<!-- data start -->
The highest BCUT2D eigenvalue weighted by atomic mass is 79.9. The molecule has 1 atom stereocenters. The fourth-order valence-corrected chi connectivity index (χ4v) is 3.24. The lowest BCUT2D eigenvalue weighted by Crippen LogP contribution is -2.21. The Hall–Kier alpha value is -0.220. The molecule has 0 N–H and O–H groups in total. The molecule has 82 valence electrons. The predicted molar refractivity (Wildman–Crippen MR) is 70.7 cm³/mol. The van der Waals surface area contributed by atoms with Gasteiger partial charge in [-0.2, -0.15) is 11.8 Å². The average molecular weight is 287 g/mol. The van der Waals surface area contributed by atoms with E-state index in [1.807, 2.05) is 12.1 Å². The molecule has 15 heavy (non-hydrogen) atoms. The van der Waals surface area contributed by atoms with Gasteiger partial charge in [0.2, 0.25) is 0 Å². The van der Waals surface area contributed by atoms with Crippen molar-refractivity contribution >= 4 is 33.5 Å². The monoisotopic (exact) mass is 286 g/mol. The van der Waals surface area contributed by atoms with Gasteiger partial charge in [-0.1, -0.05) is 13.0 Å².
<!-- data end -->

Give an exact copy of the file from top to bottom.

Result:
The highest BCUT2D eigenvalue weighted by atomic mass is 79.9. The molecule has 1 atom stereocenters. The fourth-order valence-corrected chi connectivity index (χ4v) is 3.24. The lowest BCUT2D eigenvalue weighted by Crippen LogP contribution is -2.21. The Hall–Kier alpha value is -0.220. The molecule has 0 N–H and O–H groups in total. The molecule has 82 valence electrons. The predicted molar refractivity (Wildman–Crippen MR) is 70.7 cm³/mol. The van der Waals surface area contributed by atoms with Gasteiger partial charge in [-0.2, -0.15) is 11.8 Å². The average molecular weight is 287 g/mol. The van der Waals surface area contributed by atoms with E-state index in [1.807, 2.05) is 12.1 Å². The molecule has 15 heavy (non-hydrogen) atoms. The van der Waals surface area contributed by atoms with Gasteiger partial charge in [0.2, 0.25) is 0 Å². The van der Waals surface area contributed by atoms with Crippen molar-refractivity contribution >= 4 is 33.5 Å². The monoisotopic (exact) mass is 286 g/mol. The van der Waals surface area contributed by atoms with Gasteiger partial charge in [-0.1, -0.05) is 13.0 Å².